Glossary of Poetic Terminology
Aesthetics: the philosophy or theory of artistic beauty.
Allegory: a figurative device in which abstractions are personified as individual characters. Common in medieval poetry.
Alliteration: the repetition of consonants for certain effects. Before rhyme was used in English poetry, alliteration was the chief means of achieving musical and memorable effects, as in alliterative verse.
Ballad: a short narrative poem, originally a song and maintaining strong links with the oral tradition. The ballad usually deals with a single event in straightforward language.
Blank verse: poetry written in unrhymed iambic pentameters, as in Milton’s Paradise Lost.
Caesura: a discernible pause, usually occurring about the middle of a line of poetry, sometimes used by poets for particular effects.
Closure: the ending of the poem.
Couplet: paired lines of verse, often rhyming.
Dramatic monologue: poem in which a particular persona speaks to a supposed audience.
Elegy: a serious, formal poem of celebration or commemoration, usually though not always written on the occasion of a death.
Epic: a long, serious narrative poem, typically articulating a historical, national or mythological narrative.
Foot: a regularised, repeated unit of stress in a poetic line; a pattern of stressed (/) and unstressed (x) syllables. These are some of the most common metrical feet:
anapaest x x /
choriamb / x x /
cretic ( or amphimacer) / x /
dactyl / x x
dibrach (or pyrrhic) x x
iamb x /
spondee / /
trochee / x
Free verse: poetry not structured according to a set metrical pattern and usually irregular in line length.
Haiku: a three-line poem, usually imagistic, derived from the Japanese tradition. The first and third lines have five syllables and the second line has seven. A tanka has five lines with a five, seven, five, seven, seven-syllable pattern.
Heroic couplet: rhyming couplets in iambic pentameters, characterized by internal symmetry or parallelism across the couplet and, within lines, across the caesura. Historically associated with Augustan poetry.
Image: a word or words usually used figuratively, invoking sense perceptions; Imagery: is the collective term for images, usually in the single poem.
Internal rhyme: the rhyming words within the line of poetry.
Limerick: almost exclusively used for comic (often rude or indecent) verse, made up of five lines of varied length, rhymed aabba with a distinctive anapaestic rhythm.
Long line: a non-metrical poetic line of greater than usual length.
Lyric: literally meaning to be sung accompanied by the lyre, lyric has come to mean a short poem usually expressive of the poet’s emotions.
Metaphor: a figure of speech whereby one thing or idea is represented by implicit comparison with another. It is distinct from simile in making a more compressed and implicit association between the things or ideas, and from metonymy in that there be no prior association between them.
Metonymy: figure of speech whereby a thing or idea is represented by another thing or idea that has some association with it, as in ‘the gate’ being used to represent the attendance at a football match.
Metre: stress patterns; the pattern of stressed and unstressed syllables in verse.
Narrative poem: a poem that tells a story. Types of narrative poem include ballad, epic and romance.
Ode: an extended meditative lyric, especially associated with the commemoration of public events and often ceremonial in tone and diction.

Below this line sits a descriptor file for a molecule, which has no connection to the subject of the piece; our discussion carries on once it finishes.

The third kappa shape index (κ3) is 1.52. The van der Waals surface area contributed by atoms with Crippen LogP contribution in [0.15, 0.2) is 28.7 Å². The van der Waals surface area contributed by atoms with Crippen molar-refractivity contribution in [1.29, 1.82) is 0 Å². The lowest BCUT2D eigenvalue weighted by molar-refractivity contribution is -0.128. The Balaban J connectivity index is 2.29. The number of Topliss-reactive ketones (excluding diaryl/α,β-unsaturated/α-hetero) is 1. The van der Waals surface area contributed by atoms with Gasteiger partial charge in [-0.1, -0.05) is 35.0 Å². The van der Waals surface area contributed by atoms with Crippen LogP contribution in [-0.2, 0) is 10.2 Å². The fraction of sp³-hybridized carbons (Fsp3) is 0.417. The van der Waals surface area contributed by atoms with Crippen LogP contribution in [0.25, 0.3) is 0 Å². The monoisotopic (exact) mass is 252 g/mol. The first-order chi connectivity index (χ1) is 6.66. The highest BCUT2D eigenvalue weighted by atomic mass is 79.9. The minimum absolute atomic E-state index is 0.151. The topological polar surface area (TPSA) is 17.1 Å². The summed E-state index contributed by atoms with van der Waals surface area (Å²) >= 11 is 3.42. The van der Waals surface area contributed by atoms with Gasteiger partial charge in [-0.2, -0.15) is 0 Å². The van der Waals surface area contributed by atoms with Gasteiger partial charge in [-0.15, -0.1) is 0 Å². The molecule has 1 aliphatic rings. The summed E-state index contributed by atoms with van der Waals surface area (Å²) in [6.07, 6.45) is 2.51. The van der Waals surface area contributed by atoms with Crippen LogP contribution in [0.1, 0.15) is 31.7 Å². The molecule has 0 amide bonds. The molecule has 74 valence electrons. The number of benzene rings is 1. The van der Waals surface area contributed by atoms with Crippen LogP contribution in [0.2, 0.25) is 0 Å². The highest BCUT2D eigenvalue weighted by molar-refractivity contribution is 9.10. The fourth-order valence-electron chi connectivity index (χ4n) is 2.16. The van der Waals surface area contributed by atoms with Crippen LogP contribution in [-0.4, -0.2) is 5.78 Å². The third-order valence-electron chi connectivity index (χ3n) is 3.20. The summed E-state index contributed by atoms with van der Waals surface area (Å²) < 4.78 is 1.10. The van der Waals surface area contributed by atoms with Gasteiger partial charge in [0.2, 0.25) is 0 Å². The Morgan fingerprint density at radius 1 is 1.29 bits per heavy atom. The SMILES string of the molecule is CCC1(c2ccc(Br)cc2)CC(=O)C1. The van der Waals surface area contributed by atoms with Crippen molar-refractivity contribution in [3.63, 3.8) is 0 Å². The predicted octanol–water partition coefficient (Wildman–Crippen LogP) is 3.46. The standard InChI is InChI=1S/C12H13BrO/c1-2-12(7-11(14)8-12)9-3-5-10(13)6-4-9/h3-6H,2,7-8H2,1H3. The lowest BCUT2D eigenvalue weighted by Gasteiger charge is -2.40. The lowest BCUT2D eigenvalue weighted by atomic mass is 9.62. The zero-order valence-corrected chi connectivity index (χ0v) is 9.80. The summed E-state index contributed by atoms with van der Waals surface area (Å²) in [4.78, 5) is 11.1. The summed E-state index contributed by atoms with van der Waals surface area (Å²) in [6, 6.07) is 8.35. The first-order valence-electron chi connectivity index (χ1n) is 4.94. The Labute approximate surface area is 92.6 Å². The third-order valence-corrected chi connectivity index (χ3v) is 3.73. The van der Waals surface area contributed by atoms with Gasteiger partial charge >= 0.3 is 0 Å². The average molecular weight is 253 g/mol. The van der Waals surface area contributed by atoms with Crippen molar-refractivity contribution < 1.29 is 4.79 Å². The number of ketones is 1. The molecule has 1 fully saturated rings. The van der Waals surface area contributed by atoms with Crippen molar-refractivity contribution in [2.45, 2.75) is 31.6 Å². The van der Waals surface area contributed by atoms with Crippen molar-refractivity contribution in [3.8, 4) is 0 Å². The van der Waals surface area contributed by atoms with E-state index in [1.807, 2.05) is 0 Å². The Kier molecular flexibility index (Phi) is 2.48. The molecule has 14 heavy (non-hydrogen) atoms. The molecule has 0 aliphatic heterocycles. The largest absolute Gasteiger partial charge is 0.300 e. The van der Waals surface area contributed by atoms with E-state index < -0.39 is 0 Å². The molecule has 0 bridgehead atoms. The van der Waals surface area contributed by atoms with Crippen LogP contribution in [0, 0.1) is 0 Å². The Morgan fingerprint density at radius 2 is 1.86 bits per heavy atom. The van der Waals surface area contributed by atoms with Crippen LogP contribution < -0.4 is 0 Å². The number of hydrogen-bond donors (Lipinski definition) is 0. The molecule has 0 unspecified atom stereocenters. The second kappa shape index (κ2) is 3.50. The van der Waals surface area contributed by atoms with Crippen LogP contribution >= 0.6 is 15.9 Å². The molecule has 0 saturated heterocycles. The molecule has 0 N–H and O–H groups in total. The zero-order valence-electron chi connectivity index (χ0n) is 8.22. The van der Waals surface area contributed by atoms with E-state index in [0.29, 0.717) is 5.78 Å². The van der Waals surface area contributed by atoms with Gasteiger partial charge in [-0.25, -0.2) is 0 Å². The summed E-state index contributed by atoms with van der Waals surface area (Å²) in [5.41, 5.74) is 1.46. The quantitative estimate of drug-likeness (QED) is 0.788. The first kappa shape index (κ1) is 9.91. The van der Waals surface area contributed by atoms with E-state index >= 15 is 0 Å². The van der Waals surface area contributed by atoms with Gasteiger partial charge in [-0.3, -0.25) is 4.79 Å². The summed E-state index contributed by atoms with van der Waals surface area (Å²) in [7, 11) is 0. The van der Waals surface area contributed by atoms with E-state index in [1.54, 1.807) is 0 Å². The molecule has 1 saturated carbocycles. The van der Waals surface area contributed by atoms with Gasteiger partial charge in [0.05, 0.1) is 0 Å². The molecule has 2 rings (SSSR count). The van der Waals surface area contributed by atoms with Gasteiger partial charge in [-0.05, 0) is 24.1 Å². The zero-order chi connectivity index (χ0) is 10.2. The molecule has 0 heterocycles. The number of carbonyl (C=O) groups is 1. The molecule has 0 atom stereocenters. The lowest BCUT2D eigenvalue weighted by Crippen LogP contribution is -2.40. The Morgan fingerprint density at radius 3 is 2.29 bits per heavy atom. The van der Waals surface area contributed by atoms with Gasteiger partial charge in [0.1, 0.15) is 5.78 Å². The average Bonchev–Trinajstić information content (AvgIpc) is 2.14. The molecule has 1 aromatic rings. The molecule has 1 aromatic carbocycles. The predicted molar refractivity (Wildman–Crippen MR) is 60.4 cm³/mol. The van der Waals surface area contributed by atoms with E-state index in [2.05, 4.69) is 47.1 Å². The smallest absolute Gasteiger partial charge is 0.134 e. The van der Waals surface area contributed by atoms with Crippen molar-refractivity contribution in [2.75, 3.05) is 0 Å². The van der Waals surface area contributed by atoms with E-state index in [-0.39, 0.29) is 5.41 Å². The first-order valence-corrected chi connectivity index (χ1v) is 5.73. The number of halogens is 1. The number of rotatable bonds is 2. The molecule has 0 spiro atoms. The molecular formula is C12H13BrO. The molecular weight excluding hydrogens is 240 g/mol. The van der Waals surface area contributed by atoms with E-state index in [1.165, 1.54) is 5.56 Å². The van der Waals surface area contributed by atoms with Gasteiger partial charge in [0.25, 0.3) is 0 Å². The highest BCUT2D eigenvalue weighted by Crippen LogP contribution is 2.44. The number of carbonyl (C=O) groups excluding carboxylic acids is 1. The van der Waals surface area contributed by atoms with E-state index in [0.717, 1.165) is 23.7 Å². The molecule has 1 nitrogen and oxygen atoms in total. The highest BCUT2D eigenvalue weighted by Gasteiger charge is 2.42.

Pentameter: a poetic line of five metrical feet.
Prose poem: a poem which although printed as prose, usually of a paragraph or so in length, exploits linguistic resources such as compression, imagery and non-literal language that are characteristic of poetry.
Quatrain: a four-line stanza.
Rap: a form of performance poetry, often improvised, similar to dub in being mixed with distinctive music having a heavy beat.
Reggae: West Indian music with a heavy beat, often utilised by dub poets.
Rhyme: the matching of sounds of syllables at the ends of lines of verse. Since the Middle Ages rhyme has been a significant element in aiding poetry’s memorability,
and while it continues to have an importance in poetry, it is by no means a distinguishing characteristic of poetry in English.
Rhyme scheme: a way of representing the pattern of rhyme in a poem or stanza. The first vowel sound is designated ‘a’ and each similar sound is also designated ‘a’, the second ‘b’ and so on.
Rhythm: the pattern of beats or stresses in a poetic line, conveying a sense of movement or harmony.
Romanticism: a literary movement of the early nineteenth century typically characterized by self-expression and emotionalism, and sometimes by the use of informal poetic language and radical politics. More generally taken to denote any poetry or poetics founded on self-expression.
Simile: an explicit comparison between two things or ideas, usually signalled by ‘as’ or ‘like’.
Sonnet literally ‘little song’, a poem of fourteen iambic pentameter lines with various rhyme schemes.
Stanza a group of poetic lines, often repeated according to a fixed pattern throughout a poem.
Stress: the emphasis placed on a particular syllable or syllables in a word. For instance, in the word crimson, the first syllable is stressed and the second unstressed. Metre is the formal patterning of stressed and unstressed syllables.
Symbol: an image that represents itself and or one or more other things or concepts.
Synecdoche: figure of speech, a variation of metonymy, in which a part is made to represent the whole, as in ‘hands’ meaning ‘workers’.
Trope: figurative use of language, often recurring within the poem or genre.
Vernacular: colloquial or spoken language; originally, the indigenous or native language of a place, as opposed to the language of its colonisers or cultural elite.